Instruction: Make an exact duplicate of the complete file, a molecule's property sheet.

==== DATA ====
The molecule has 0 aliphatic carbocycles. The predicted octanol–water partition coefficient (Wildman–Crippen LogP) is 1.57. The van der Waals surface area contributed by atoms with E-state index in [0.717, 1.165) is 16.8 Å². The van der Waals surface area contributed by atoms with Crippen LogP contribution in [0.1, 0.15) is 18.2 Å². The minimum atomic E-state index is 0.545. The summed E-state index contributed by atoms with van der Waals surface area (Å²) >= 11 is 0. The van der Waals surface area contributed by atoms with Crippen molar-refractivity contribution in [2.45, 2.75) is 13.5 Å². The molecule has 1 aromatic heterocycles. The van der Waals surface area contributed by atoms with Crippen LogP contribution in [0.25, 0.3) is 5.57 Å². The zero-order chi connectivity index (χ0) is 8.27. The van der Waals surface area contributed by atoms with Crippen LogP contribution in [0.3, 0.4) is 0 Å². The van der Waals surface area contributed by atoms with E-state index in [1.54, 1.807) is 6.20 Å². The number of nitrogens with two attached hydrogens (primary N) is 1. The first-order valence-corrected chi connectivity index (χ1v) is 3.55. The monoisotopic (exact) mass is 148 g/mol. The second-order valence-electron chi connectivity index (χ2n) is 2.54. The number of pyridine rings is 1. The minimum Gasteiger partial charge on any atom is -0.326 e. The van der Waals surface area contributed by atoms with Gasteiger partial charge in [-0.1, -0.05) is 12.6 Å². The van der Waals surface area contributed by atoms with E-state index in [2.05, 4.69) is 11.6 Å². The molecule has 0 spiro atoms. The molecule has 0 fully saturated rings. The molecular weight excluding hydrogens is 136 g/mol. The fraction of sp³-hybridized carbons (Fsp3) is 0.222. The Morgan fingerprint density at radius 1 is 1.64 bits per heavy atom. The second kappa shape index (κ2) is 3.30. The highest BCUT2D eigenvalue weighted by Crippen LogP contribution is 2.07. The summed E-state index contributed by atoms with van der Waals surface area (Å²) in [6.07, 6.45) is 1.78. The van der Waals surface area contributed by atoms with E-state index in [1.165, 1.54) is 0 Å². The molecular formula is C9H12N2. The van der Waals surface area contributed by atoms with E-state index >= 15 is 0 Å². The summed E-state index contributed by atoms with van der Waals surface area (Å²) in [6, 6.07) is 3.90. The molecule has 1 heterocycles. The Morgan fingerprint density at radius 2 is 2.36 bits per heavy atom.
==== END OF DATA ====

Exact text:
The molecule has 0 aliphatic carbocycles. The predicted octanol–water partition coefficient (Wildman–Crippen LogP) is 1.57. The van der Waals surface area contributed by atoms with E-state index in [0.717, 1.165) is 16.8 Å². The van der Waals surface area contributed by atoms with Crippen LogP contribution in [0.1, 0.15) is 18.2 Å². The minimum atomic E-state index is 0.545. The summed E-state index contributed by atoms with van der Waals surface area (Å²) >= 11 is 0. The van der Waals surface area contributed by atoms with Crippen molar-refractivity contribution in [2.45, 2.75) is 13.5 Å². The molecule has 1 aromatic heterocycles. The van der Waals surface area contributed by atoms with Crippen LogP contribution in [0.25, 0.3) is 5.57 Å². The zero-order chi connectivity index (χ0) is 8.27. The van der Waals surface area contributed by atoms with Crippen LogP contribution in [0.3, 0.4) is 0 Å². The van der Waals surface area contributed by atoms with E-state index in [1.54, 1.807) is 6.20 Å². The number of nitrogens with two attached hydrogens (primary N) is 1. The first-order valence-corrected chi connectivity index (χ1v) is 3.55. The monoisotopic (exact) mass is 148 g/mol. The second-order valence-electron chi connectivity index (χ2n) is 2.54. The number of pyridine rings is 1. The minimum Gasteiger partial charge on any atom is -0.326 e. The van der Waals surface area contributed by atoms with Gasteiger partial charge in [-0.1, -0.05) is 12.6 Å². The van der Waals surface area contributed by atoms with E-state index in [2.05, 4.69) is 11.6 Å². The molecule has 0 spiro atoms. The molecule has 0 fully saturated rings. The molecular weight excluding hydrogens is 136 g/mol. The fraction of sp³-hybridized carbons (Fsp3) is 0.222. The Morgan fingerprint density at radius 1 is 1.64 bits per heavy atom. The second kappa shape index (κ2) is 3.30. The highest BCUT2D eigenvalue weighted by Crippen LogP contribution is 2.07. The summed E-state index contributed by atoms with van der Waals surface area (Å²) in [6.07, 6.45) is 1.78. The van der Waals surface area contributed by atoms with E-state index in [1.165, 1.54) is 0 Å². The molecular formula is C9H12N2. The van der Waals surface area contributed by atoms with E-state index >= 15 is 0 Å². The summed E-state index contributed by atoms with van der Waals surface area (Å²) in [6, 6.07) is 3.90. The molecule has 1 heterocycles. The Morgan fingerprint density at radius 2 is 2.36 bits per heavy atom.